One might think that reading about aging and the approach of death is pure drudgery and to be avoided, but this is one of those writers who, as they say, could write about paint drying and it would be interesting. Her words are casually philosophical, and she touches on a huge array of topics: her lack of marriage and children and how it made her different from everyone around her, the
I grew to love Diana Athill by the end of this work - the later chapters are wonderful reflections on the things that have made her elder years fulfilling and enjoyable. Her ability to adapt, to seize upon new ideas and experiences, to modify her expectations to meet the abilities in her body - all were wonderful to consider.

Yet the early chapters of the book were a real stumbling block for me. Athill's remembrances of her early life are not particularly gripping, nor are her reflections insight
Apr 01, 2015 rated it it was amazing  ·  review of another edition
Shelves: biographies
This book was on my mother’s night table and I found the title intriguing. My mother is now 84, close to Athill’s age when she wrote the book. I am obviously younger, but already concerned by thoughts of mortality (my own and my parents).

Having recently read a book about aging (Out of time) which I did not like, I was wary, but decided to plunge in regardless. I am really glad I did.

Aging is definitely the last taboo of our time, together with death. However, TV shows and video games somehow acq
Alan Shaw
Jun 18, 2013 rated it it was amazing  ·  review of another edition
This short elegantly written book is part memoir and part observation about the onset of old age. The author – still very much with us I’m glad to say - was born in 1917 and wrote it when she was 87.
There is nothing ‘old’ about her style, and her memory and famous sense of humour are on top form. A great strength is the ability to describe both early and much later episodes of her life with tremendous honesty and clarity, and not to flinch from recounting events that do not necessarily show her
Joe McNally
Jul 12, 2013 rated it it was amazing  ·  review of another edition
You will read few books where the first thing you do on finishing is Google the author's name to see if she/he is still alive.

Diana wrote this when she was 89. It is worth reading for the quality of the writing alone; the wisdom and entertainment are a beautiful bonus.

Miss Athill's life seems a fine example of the maxim that says, it isn't what happens to you that matters, it's your attitude to it. The big adaption she makes, in my opinion,is to Barry, her long term partner/friend/flatmate. We a
I enjoyed reading this little book of musings about aging. Not life-changing, but quite interesting. My favorite quote:

"it is a reminder" (being around young people) "that we are not just dots at the end of thin black lines projecting into nothingness, but are parts of the broad, many-coloured river teeming with beginnings, ripenings, decayings, new beginnings--are still parts of it, and our dying will be part of it just as these children's being young is, so while we still have the equipment to
Claire Peal
Nov 15, 2013 rated it it was amazing  ·  review of another edition
Amazing. My admiration for Athill is immense. To deal with the often taboo topic of old age in such an interesting, inspiring ( often very moving) way explains why I read this book in less than 24 hours. Her candid style is so refreshing and whilst i know so few of her references it makes not the slightest impact on my enjoyment of this book. I have come away with books I want to read, things I feel motivated to do, affirmation of my own beliefs and a strong desire to ring my mum. A must read an ...more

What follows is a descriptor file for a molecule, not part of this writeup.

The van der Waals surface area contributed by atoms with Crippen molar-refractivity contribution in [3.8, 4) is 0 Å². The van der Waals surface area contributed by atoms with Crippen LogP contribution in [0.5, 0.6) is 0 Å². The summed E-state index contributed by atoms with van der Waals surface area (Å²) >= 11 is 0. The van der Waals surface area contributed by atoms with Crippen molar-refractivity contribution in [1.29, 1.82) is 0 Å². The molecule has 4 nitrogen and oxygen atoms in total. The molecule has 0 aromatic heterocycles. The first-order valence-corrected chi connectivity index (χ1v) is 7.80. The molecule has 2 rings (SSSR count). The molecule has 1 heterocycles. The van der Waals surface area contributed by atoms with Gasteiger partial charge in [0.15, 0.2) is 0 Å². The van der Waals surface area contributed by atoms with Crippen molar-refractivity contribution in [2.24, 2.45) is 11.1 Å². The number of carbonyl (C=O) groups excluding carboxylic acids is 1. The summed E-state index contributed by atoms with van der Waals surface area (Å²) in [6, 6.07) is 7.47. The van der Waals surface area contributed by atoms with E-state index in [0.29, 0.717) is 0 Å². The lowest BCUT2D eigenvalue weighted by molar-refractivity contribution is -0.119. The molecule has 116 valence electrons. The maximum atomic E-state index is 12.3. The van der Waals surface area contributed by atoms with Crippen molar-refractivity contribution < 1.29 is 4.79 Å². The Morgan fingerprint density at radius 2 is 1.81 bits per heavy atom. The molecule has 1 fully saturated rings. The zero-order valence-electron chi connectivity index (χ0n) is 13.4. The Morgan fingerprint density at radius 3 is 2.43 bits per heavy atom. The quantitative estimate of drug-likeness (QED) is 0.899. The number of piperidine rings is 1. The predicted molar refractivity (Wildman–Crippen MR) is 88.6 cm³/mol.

Jan 04, 2016 rated it it was ok  ·  review of another edition
Recommends it for: upper class Brits?
Shelves: fails, biography
I really tried but just couldn't get into this book. There was something so blithe about Athill's writing voice, she made me feel like she's just that little bit better than her readers. She & her partner of many years both have other sex partners, she's white & he's black, she's seemingly embraced a superior lifestyle, or something. I can't quite figure it, but I'm not groovy enough to be in her readership.

Actually, she may be a delightful person I'd enjoy talking with but I couldn't get past h
Jan 21, 2016 rated it liked it  ·  review of another edition
Shelves: nonfiction, female
Had no idea when I received this book as a gift who this person was but got to like her quite a bit very quickly. Eighty-nine years old. Loved her frankness and honesty about herself, even when not particularly flattering, and aging, even when not particularly appealing. This memoir touched on many different topics, lightly and yet deeply at the same time. I think I'd like to hear her opinion on just about anything.
Sophfronia Scott
Jun 15, 2017 rated it really liked it  ·  review of another edition
A friend gave me this jewel of a book for my birthday. I liked Athill's wit and clear-eyed view of life in her eighties. Most of all I appreciated her message that despite the vagaries of aging, it's possible to be in the present moment and squeeze out every bit of joy life still has to offer.
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Diana Athill was a British literary editor, novelist and memoirist who worked with some of the greatest writers of the 20th century at the London-based publishing company André Deutsch Ltd.

She was born in Norfolk in 1917 and educated at home until she was fourteen. She read English at Lady Margaret Hall, Oxford and graduated in 1939. She spent the war years working at the BBC Overseas Service in

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“I am not sure that digging in our past guilts is a useful occupation for the very old, given that one can do so little about them. I have reached a stage at which one hopes to be forgiven for concentrating on how to get through the present.” 21 likes
“An important aspect of the ebbing of sex was that other things became interesting. Sex obliterates the individuality of young women more often than it does that of young men, because so much more of a woman than a man is used by sex.” 10 likes